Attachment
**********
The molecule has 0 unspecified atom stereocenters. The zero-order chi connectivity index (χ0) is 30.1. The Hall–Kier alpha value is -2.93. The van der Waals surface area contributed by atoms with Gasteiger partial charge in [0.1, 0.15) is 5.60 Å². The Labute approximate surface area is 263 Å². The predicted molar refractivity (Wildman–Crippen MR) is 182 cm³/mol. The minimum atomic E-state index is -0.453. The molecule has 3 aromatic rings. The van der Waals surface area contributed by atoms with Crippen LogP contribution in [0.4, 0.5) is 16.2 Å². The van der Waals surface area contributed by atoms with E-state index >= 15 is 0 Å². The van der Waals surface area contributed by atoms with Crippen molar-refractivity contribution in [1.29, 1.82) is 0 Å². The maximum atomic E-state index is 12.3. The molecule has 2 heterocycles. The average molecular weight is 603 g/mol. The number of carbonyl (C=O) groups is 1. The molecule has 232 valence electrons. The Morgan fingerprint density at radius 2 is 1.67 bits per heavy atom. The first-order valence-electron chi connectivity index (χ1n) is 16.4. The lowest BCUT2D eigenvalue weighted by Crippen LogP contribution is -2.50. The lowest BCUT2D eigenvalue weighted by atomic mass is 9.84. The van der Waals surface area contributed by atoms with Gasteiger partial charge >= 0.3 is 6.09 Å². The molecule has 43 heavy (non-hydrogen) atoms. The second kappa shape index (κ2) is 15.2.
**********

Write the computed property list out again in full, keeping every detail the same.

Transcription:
The molecule has 0 unspecified atom stereocenters. The zero-order chi connectivity index (χ0) is 30.1. The Hall–Kier alpha value is -2.93. The van der Waals surface area contributed by atoms with Gasteiger partial charge in [0.1, 0.15) is 5.60 Å². The Labute approximate surface area is 263 Å². The predicted molar refractivity (Wildman–Crippen MR) is 182 cm³/mol. The minimum atomic E-state index is -0.453. The molecule has 3 aromatic rings. The van der Waals surface area contributed by atoms with Crippen LogP contribution in [0.4, 0.5) is 16.2 Å². The van der Waals surface area contributed by atoms with E-state index >= 15 is 0 Å². The van der Waals surface area contributed by atoms with Crippen molar-refractivity contribution in [1.29, 1.82) is 0 Å². The maximum atomic E-state index is 12.3. The molecule has 2 heterocycles. The average molecular weight is 603 g/mol. The number of carbonyl (C=O) groups is 1. The molecule has 232 valence electrons. The Morgan fingerprint density at radius 2 is 1.67 bits per heavy atom. The first-order valence-electron chi connectivity index (χ1n) is 16.4. The lowest BCUT2D eigenvalue weighted by Crippen LogP contribution is -2.50. The lowest BCUT2D eigenvalue weighted by atomic mass is 9.84. The van der Waals surface area contributed by atoms with Gasteiger partial charge >= 0.3 is 6.09 Å². The molecule has 43 heavy (non-hydrogen) atoms. The second kappa shape index (κ2) is 15.2.